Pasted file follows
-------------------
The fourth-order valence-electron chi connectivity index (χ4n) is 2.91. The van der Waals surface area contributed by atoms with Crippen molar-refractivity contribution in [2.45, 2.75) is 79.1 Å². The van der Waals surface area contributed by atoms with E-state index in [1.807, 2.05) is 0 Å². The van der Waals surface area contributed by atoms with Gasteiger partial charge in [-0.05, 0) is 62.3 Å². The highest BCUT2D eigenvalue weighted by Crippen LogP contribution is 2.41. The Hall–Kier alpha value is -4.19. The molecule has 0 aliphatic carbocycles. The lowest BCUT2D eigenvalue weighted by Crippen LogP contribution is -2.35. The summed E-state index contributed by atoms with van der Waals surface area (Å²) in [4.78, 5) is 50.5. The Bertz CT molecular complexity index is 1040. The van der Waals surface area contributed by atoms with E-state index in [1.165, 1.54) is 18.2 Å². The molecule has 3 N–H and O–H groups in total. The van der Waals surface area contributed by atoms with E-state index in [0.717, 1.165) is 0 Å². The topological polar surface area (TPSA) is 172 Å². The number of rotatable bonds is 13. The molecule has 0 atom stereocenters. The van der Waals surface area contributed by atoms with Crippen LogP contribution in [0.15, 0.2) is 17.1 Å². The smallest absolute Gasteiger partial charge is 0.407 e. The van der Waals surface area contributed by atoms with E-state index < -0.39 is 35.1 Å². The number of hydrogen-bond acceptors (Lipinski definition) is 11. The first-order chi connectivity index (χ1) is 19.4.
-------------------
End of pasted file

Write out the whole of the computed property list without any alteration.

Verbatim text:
The fourth-order valence-electron chi connectivity index (χ4n) is 2.91. The van der Waals surface area contributed by atoms with Crippen molar-refractivity contribution in [2.45, 2.75) is 79.1 Å². The van der Waals surface area contributed by atoms with E-state index in [1.807, 2.05) is 0 Å². The van der Waals surface area contributed by atoms with Gasteiger partial charge in [-0.05, 0) is 62.3 Å². The highest BCUT2D eigenvalue weighted by Crippen LogP contribution is 2.41. The Hall–Kier alpha value is -4.19. The molecule has 0 aliphatic carbocycles. The lowest BCUT2D eigenvalue weighted by Crippen LogP contribution is -2.35. The summed E-state index contributed by atoms with van der Waals surface area (Å²) in [4.78, 5) is 50.5. The Bertz CT molecular complexity index is 1040. The van der Waals surface area contributed by atoms with E-state index in [1.165, 1.54) is 18.2 Å². The molecule has 3 N–H and O–H groups in total. The van der Waals surface area contributed by atoms with E-state index in [0.717, 1.165) is 0 Å². The topological polar surface area (TPSA) is 172 Å². The number of rotatable bonds is 13. The molecule has 0 atom stereocenters. The van der Waals surface area contributed by atoms with Crippen LogP contribution in [0.15, 0.2) is 17.1 Å². The smallest absolute Gasteiger partial charge is 0.407 e. The van der Waals surface area contributed by atoms with E-state index < -0.39 is 35.1 Å². The number of hydrogen-bond acceptors (Lipinski definition) is 11. The first-order chi connectivity index (χ1) is 19.4.